4-6 mature bananas
2 dl soaked almonds
2 tbsp linseeds 

Blend all ingredients using a vitamin or similar. Spread the mass out on a parallax sheet, alternatively two if you want really thin crackers. If you don't have a dehydrator use baking paper to make in the oven. (If you do not have a dehydrator I highly recommend them. They are great for a variety of things, like making flavoured nut mixes, green chips, preserving fruit and vegetables and of course making these fabulous crackers.) 

I use a spatula and spread the batter about 0.5 cm thick. Again with the spatula mark out little squares in your batter and leave to dehydrate until completely crisp. 57 degrees in dehydrator or oven. (42 degrees for raw food effect) Mine usually take 12 hours in the dehydrator. Shorter in the oven with higher temperature. 

Keep in airtight box for approximately 14 days.

translated by: Veronika Bazika

Friday, March 13, 2015

"Gullmelk" my version of golden milk

The week before writing the original for this post I had a phone call from one of my followers. She had suffered from ME for six years and was wondering when my liver capsules would be for sale in the stores. She thanked me for my for informing me that drinking golden milk and following the nutritional and dietary recommendation's I write has greatly helped her. I love getting feedbacks like these, they make my day for weeks. This means the work I do really can, and also does, contribute to something good, and that makes it all worth it. But back to topic, had I heard of golden milk before? No! And this is the aspect I love about having direct contact with my readers, because I learn new thing too, from the people in my workshops or random emails and phone calls.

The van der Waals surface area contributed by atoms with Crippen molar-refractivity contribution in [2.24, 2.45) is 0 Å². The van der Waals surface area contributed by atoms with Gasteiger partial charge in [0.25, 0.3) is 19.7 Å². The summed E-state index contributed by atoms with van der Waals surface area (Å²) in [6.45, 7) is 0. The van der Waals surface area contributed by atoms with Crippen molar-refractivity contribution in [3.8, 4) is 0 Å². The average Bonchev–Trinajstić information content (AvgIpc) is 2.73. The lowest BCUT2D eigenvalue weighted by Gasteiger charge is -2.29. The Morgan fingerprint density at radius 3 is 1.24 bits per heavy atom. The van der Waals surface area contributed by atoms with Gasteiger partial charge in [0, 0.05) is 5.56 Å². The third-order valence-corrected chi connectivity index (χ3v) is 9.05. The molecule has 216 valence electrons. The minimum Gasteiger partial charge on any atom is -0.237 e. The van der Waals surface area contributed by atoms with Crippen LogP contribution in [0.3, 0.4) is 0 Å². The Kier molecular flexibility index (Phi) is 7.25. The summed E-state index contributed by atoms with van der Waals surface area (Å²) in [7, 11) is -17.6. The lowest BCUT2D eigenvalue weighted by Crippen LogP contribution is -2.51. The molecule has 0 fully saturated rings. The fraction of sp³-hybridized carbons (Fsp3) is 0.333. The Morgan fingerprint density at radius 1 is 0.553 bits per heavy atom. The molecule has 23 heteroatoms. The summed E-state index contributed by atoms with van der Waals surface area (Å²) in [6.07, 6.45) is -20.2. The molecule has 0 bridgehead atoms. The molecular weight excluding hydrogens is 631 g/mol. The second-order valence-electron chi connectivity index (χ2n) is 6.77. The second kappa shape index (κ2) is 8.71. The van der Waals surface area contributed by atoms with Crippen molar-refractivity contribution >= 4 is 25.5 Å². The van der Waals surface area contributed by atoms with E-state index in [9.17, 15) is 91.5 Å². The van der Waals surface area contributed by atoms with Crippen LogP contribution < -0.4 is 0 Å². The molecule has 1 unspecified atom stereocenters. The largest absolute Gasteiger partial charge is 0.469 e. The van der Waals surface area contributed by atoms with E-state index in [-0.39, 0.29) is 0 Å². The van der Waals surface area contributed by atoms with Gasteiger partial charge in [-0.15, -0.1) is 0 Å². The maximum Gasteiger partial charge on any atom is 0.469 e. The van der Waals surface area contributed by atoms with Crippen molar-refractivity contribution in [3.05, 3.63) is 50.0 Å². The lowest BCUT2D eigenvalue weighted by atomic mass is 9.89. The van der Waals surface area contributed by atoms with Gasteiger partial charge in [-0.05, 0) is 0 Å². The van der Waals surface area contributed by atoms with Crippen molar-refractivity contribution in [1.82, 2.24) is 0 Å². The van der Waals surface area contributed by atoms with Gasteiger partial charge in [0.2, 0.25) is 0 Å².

When I looked up golden milk I realised that for years I have been drinking a similar yoga drink and so I was inspired to create my own version based on my view and knowledge on nutrition. I´ve named it Gullmelk, Norwegain for golden milk.

Turmeric is the key ingredient in golden milk. Turmeric is a miracle spice with long traditions from Ayurvedic medicine and traditional Chinese medicine, especially associated to liver cleanse, infection treatment and pain relief. 

Science has identified the active miracle substance in turmeric and named it curcumin. You get optimal bio-availability for this compound when ingesting it along with black pepper. Black pepper increases the bio-availability with 2000%. Therefore I always make sure to add a good measure of black pepper whenever I use turmeric. 

Here is a list of some of the benefits of turmeric/curkumin:

  • strong antioxidant
  • detoxes the liver